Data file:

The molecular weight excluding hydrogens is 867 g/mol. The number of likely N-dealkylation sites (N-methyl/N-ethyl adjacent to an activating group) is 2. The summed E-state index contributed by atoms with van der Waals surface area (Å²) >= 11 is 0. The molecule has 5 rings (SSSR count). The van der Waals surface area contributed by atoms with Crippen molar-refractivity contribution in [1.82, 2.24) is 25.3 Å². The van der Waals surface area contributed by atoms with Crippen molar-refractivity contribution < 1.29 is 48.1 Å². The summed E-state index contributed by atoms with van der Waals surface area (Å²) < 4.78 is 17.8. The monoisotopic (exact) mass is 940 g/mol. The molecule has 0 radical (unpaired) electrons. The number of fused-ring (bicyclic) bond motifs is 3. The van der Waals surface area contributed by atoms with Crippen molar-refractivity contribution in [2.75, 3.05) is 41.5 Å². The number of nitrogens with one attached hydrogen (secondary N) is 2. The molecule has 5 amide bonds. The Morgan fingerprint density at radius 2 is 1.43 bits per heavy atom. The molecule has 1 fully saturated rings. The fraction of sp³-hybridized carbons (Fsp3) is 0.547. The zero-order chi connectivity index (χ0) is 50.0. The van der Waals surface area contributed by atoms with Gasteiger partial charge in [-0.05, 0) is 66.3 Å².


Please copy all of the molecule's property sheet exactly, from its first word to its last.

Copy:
The molecular weight excluding hydrogens is 867 g/mol. The number of likely N-dealkylation sites (N-methyl/N-ethyl adjacent to an activating group) is 2. The summed E-state index contributed by atoms with van der Waals surface area (Å²) >= 11 is 0. The molecule has 5 rings (SSSR count). The van der Waals surface area contributed by atoms with Crippen molar-refractivity contribution in [1.82, 2.24) is 25.3 Å². The van der Waals surface area contributed by atoms with Crippen molar-refractivity contribution < 1.29 is 48.1 Å². The summed E-state index contributed by atoms with van der Waals surface area (Å²) < 4.78 is 17.8. The monoisotopic (exact) mass is 940 g/mol. The molecule has 0 radical (unpaired) electrons. The number of fused-ring (bicyclic) bond motifs is 3. The van der Waals surface area contributed by atoms with Crippen molar-refractivity contribution in [2.75, 3.05) is 41.5 Å². The number of nitrogens with one attached hydrogen (secondary N) is 2. The molecule has 5 amide bonds. The Morgan fingerprint density at radius 2 is 1.43 bits per heavy atom. The molecule has 1 fully saturated rings. The fraction of sp³-hybridized carbons (Fsp3) is 0.547. The zero-order chi connectivity index (χ0) is 50.0. The van der Waals surface area contributed by atoms with Gasteiger partial charge in [-0.05, 0) is 66.3 Å².